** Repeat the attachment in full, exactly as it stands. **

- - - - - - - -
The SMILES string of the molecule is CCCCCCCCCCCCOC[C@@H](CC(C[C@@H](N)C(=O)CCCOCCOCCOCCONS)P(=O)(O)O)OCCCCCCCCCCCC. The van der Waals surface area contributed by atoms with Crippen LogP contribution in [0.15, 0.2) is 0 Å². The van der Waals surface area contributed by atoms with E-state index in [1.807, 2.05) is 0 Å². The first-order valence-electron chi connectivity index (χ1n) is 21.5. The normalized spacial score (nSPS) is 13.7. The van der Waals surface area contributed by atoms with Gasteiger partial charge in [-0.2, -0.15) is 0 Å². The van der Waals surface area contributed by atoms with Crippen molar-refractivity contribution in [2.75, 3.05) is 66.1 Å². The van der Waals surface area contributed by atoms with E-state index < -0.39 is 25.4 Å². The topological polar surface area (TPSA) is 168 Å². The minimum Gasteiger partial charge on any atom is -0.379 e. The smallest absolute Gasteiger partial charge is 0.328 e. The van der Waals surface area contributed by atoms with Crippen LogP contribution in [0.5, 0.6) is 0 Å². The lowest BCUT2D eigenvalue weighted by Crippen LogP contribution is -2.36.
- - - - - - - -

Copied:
The SMILES string of the molecule is CCCCCCCCCCCCOC[C@@H](CC(C[C@@H](N)C(=O)CCCOCCOCCOCCONS)P(=O)(O)O)OCCCCCCCCCCCC. The van der Waals surface area contributed by atoms with Crippen LogP contribution in [0.15, 0.2) is 0 Å². The van der Waals surface area contributed by atoms with E-state index in [1.807, 2.05) is 0 Å². The first-order valence-electron chi connectivity index (χ1n) is 21.5. The normalized spacial score (nSPS) is 13.7. The van der Waals surface area contributed by atoms with Gasteiger partial charge in [-0.2, -0.15) is 0 Å². The van der Waals surface area contributed by atoms with Crippen molar-refractivity contribution in [2.75, 3.05) is 66.1 Å². The van der Waals surface area contributed by atoms with E-state index < -0.39 is 25.4 Å². The topological polar surface area (TPSA) is 168 Å². The minimum Gasteiger partial charge on any atom is -0.379 e. The smallest absolute Gasteiger partial charge is 0.328 e. The van der Waals surface area contributed by atoms with Crippen LogP contribution in [0.5, 0.6) is 0 Å². The lowest BCUT2D eigenvalue weighted by Crippen LogP contribution is -2.36.